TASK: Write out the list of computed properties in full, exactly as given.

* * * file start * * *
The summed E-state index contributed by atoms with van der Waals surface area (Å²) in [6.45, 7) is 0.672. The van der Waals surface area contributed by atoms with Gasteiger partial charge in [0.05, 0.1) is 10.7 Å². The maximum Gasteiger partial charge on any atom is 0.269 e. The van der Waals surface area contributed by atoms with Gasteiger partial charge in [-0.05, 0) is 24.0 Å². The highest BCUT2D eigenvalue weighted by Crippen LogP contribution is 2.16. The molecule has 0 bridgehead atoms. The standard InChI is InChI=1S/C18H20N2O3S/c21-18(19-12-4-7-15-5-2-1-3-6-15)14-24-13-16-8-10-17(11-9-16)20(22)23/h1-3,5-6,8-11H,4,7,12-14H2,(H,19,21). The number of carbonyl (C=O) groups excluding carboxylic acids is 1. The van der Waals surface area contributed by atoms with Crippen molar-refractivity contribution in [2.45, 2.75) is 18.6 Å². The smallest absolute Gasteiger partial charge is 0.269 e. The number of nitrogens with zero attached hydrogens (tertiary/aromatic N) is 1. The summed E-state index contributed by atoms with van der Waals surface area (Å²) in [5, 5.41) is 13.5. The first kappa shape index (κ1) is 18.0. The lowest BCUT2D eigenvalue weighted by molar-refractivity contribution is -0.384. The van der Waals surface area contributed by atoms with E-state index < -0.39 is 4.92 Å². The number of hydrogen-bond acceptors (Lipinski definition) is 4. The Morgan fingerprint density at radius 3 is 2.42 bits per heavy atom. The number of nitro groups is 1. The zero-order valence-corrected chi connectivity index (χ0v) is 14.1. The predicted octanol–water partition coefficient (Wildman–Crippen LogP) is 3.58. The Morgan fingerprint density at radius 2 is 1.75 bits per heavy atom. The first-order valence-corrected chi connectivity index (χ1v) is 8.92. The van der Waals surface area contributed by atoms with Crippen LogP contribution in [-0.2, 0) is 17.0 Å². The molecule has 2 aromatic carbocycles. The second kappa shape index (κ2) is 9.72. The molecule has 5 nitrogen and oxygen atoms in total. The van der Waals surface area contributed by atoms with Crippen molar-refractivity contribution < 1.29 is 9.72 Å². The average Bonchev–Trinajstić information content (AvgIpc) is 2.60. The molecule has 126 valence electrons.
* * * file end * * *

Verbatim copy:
The summed E-state index contributed by atoms with van der Waals surface area (Å²) in [6.45, 7) is 0.672. The van der Waals surface area contributed by atoms with Gasteiger partial charge in [0.05, 0.1) is 10.7 Å². The maximum Gasteiger partial charge on any atom is 0.269 e. The van der Waals surface area contributed by atoms with Gasteiger partial charge in [-0.05, 0) is 24.0 Å². The highest BCUT2D eigenvalue weighted by Crippen LogP contribution is 2.16. The molecule has 0 bridgehead atoms. The standard InChI is InChI=1S/C18H20N2O3S/c21-18(19-12-4-7-15-5-2-1-3-6-15)14-24-13-16-8-10-17(11-9-16)20(22)23/h1-3,5-6,8-11H,4,7,12-14H2,(H,19,21). The number of carbonyl (C=O) groups excluding carboxylic acids is 1. The van der Waals surface area contributed by atoms with Crippen molar-refractivity contribution in [2.45, 2.75) is 18.6 Å². The smallest absolute Gasteiger partial charge is 0.269 e. The number of nitrogens with zero attached hydrogens (tertiary/aromatic N) is 1. The summed E-state index contributed by atoms with van der Waals surface area (Å²) in [5, 5.41) is 13.5. The first kappa shape index (κ1) is 18.0. The lowest BCUT2D eigenvalue weighted by molar-refractivity contribution is -0.384. The van der Waals surface area contributed by atoms with E-state index < -0.39 is 4.92 Å². The number of hydrogen-bond acceptors (Lipinski definition) is 4. The Morgan fingerprint density at radius 3 is 2.42 bits per heavy atom. The number of nitro groups is 1. The zero-order valence-corrected chi connectivity index (χ0v) is 14.1. The predicted octanol–water partition coefficient (Wildman–Crippen LogP) is 3.58. The Morgan fingerprint density at radius 2 is 1.75 bits per heavy atom. The first-order valence-corrected chi connectivity index (χ1v) is 8.92. The van der Waals surface area contributed by atoms with Crippen LogP contribution in [-0.2, 0) is 17.0 Å². The molecule has 2 aromatic carbocycles. The second kappa shape index (κ2) is 9.72. The molecule has 5 nitrogen and oxygen atoms in total. The van der Waals surface area contributed by atoms with Crippen molar-refractivity contribution < 1.29 is 9.72 Å². The average Bonchev–Trinajstić information content (AvgIpc) is 2.60. The molecule has 126 valence electrons.